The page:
Planning a Campaign

Peace Bird Necklace by Saomao

Peace Bird Necklace by Saomao ~ made from Khmer Rouge artillery casings…

Over here at PEPY in Cambodia, we have been wrapping up the planning stage of our Fundraising Campaign. The communications team has culled through the donor data, taken inventory of our email lists, done our research, updated our social media, chosen a fundraising platform, and are ready to roll out our new website & brand at the beginning of September. Most importantly, we have isolated our strongest supporters across the globe. They will be the roots of our network as we seek to reach a broader audience, make new friends and supporters.

The process of planning a successful crowd-funded campaign can be quite complicated, especially for a NGO, where resources are limited and the majority of the staff is unpaid volunteers. At all times we must focus on the primary objective: reaching new and old donors through channels that inspire them to engage, as well as make them feel comfortable. This requires deep insight into our existing and potential donors. What sort of engagement tools will work best to help them feel part of the campaign and greater organization? How can we get them excited about PEPY? How can we take event attendees, convert them into interested supporters, and connect with them year after year? Is the solution: QR Coded invitations or Facebook donation widgets? The possibilities are endless, but which ones are right for us?

At the same time we must account for a multitude of constraints: budget constraints, other scheduled obligations, large donor preferences, staff turnover or shortages, board member preferences, and technological limitations. All of these real-life challenges can get in the way of executing the perfect campaign. Fortunately we live in a time where most of these constraints can be addressed with creative solutions! Work can be crowd sourced at very low rates and there is a software solution for almost any business problem, at almost any budget. So really, the most important thing is that each constraint is recognized and addressed well before the campaign begins. Solutions exist! We just need to give ourselves enough time to find them.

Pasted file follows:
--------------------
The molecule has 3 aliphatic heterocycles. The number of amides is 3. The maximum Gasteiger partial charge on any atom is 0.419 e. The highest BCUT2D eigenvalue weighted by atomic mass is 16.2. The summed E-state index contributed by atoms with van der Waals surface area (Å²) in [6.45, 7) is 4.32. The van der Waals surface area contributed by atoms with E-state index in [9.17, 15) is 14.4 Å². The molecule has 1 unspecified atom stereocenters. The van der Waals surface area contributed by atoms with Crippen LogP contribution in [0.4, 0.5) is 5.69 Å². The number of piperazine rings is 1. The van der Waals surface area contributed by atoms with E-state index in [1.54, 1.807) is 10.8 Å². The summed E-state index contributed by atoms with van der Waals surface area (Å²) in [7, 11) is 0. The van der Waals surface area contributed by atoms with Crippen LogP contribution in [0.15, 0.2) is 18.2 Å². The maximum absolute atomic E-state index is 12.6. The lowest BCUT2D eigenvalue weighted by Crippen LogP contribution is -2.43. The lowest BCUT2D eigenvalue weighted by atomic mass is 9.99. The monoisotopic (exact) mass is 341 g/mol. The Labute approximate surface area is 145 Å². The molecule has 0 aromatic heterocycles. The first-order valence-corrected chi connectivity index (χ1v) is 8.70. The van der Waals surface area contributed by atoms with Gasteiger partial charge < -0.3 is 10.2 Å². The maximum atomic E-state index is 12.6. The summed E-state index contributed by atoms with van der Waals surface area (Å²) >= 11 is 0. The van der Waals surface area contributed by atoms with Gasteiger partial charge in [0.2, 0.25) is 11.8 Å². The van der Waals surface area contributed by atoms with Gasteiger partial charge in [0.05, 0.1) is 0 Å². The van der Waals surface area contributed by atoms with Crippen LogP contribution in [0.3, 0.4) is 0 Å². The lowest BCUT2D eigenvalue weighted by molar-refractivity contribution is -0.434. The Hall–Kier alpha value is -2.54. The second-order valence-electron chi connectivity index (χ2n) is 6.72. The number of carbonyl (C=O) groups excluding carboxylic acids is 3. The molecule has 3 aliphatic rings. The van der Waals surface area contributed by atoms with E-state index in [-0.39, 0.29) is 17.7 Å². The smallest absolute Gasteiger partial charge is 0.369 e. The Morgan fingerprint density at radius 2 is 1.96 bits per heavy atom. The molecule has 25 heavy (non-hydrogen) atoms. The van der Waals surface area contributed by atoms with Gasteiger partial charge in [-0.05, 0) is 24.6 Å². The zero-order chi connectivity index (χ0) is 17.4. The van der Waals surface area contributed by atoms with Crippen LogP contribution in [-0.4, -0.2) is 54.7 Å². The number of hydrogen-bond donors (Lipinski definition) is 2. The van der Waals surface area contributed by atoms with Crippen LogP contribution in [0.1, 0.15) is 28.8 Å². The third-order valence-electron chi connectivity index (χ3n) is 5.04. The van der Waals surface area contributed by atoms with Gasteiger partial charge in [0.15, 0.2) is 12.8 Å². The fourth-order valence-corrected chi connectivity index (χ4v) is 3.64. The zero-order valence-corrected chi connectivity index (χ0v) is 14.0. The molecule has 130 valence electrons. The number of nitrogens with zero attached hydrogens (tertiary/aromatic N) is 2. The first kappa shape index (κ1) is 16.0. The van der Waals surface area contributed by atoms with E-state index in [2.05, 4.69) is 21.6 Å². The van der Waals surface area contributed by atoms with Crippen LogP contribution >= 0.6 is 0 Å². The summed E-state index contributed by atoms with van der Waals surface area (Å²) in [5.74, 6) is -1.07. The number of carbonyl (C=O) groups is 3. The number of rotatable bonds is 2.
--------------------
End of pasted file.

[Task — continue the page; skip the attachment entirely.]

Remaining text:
Tamara taking an early morning stroll outside of Angkor Wat

Aside from the Campaign, everything is sailing along smoothly in Cambodia. My health has improved tremendously and I have made many new friends. Last week Tamara, my co-worker, friend, and fellow Notre Dame MBA, and I woke up early and biked out to Angkor Wat to do a photo shoot. That’s Tamara walking along the ancient stones from the Angkor empire. This week I walked around Siem Reap quite a bit, meditated at the Peace Café, and bought a peace bird necklace made from discarded artillery casings left over from the Khmer Rouge genocide. I also discovered several great restaurants. Anna introduced me to a great French restaurant, Boulangerie, that makes incredible, fresh salads. My new friend Heather took me to Il Forno, which serves pizza I can only compare to dinners I had in Rome. All and all it was a pretty restful and delicious week.

Next week I hope to work a bit more on some of the actual content for the campaign, including Campaign Videos – my favorite medium!

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About Aimee

I am a recent MBA graduate from the University of Notre Dame, Mendoza’s College of Business. I also have an undergraduate degree in Business from Pepperdine University. Over the past six years I’ve consulted for companies of all sizes, from start-ups to huge multi-national corporations across many industries. My primary focus is business modeling, strategic planning, marketing, and digital strategy. This summer I am working for PEPY, a Cambodian NGO that focuses on improving education for local children.

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